While Tennessee – one of a handful of teams with realistic national title aspirations – began its season with aims of cutting down the nets next month in San Antonio, American’s goal at the start of practice in October was to win the Patriot League tournament and earn an automatic bid to the Big Dance. They did that, and nothing could have happened Friday in Birmingham that would have made them feel like they had fallen short of their goals.

The same was true of Portland State on Thursday. The Vikings lost 85-61 to top-seeded Kansas, but all you had to do was listen to coach Ken Bone’s voice break up after the game to know that their season was a success.

It was also true of Belmont – like American, a 15th seed – that lost 71-70 to Duke on Thursday. That the Bruins threw away an opportunity to pull a historic upset on the game’s final possession certainly hurts, but it won’t be long before those kids recognize that leading one of the game’s true powers in the final 20 seconds is a tremendous accomplishment.

It was even true of Mississippi Valley State. The Delta Devils set a record for futility on the offensive end in a 70-29 loss to UCLA on Thursday. Scoring the fewest points in a first-round tournament game in the shot clock era surely isn’t what the team had in mind heading into the game, but there are nine other Southwestern Athletic Conference teams who desperately wish they had earned the opportunity to hold such a dubious mark.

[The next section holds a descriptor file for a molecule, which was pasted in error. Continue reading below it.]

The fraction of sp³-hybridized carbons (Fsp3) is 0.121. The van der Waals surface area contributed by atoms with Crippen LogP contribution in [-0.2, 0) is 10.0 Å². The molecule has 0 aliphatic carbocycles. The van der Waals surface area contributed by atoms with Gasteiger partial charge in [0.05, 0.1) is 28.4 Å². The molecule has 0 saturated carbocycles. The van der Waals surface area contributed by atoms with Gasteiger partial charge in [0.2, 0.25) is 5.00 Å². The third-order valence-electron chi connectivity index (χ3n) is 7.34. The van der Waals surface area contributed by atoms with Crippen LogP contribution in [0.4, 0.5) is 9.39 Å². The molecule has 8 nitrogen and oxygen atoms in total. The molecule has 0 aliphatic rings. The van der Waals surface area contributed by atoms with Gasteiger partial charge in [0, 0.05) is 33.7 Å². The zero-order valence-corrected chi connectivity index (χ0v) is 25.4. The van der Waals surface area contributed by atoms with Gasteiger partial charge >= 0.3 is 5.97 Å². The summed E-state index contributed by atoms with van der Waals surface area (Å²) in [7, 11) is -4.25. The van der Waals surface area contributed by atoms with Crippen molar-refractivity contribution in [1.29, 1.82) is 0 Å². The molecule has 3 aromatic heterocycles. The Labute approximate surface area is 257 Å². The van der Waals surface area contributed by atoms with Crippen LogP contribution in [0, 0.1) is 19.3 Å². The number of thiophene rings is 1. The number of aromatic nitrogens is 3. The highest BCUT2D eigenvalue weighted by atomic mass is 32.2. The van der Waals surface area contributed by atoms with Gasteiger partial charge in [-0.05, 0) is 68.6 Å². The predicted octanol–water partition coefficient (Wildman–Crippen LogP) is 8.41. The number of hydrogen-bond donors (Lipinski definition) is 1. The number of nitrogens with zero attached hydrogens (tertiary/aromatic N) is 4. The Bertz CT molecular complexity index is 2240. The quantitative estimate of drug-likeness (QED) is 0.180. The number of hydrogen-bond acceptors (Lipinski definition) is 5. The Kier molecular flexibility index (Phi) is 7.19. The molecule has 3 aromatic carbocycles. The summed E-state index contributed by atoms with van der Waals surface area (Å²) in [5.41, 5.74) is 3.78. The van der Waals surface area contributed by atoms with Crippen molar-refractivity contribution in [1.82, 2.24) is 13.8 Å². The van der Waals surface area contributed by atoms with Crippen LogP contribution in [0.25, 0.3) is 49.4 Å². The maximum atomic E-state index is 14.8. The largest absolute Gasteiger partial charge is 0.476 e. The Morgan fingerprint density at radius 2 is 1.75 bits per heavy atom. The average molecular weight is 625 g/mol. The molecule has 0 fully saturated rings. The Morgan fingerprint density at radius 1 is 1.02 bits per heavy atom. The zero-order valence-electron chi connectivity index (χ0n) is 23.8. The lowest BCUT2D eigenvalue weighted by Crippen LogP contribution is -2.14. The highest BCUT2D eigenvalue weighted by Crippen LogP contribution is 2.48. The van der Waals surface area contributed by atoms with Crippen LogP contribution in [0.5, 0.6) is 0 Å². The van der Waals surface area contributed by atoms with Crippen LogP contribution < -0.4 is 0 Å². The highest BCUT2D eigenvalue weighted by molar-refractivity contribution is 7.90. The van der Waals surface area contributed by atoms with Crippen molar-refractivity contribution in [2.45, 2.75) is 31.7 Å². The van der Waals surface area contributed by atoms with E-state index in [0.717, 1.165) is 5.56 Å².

That’s the great thing about the NCAA Tournament: There is no universal measure of success. The Eagles would surely like to be like Tennessee or Kansas, or UCLA or North Carolina or Memphis, teams that surely feel incomplete without a trip to the Final Four. They’d like to be like fellow underdogs Western Kentucky – who got a 26-footer from Ty Rogers at the overtime horn to stun Drake on Friday – or San Diego, which upset Connecticut by one in overtime on a last-second shot by De’Jon Jackson. But ultimately, they know there’s nothing wrong with being American.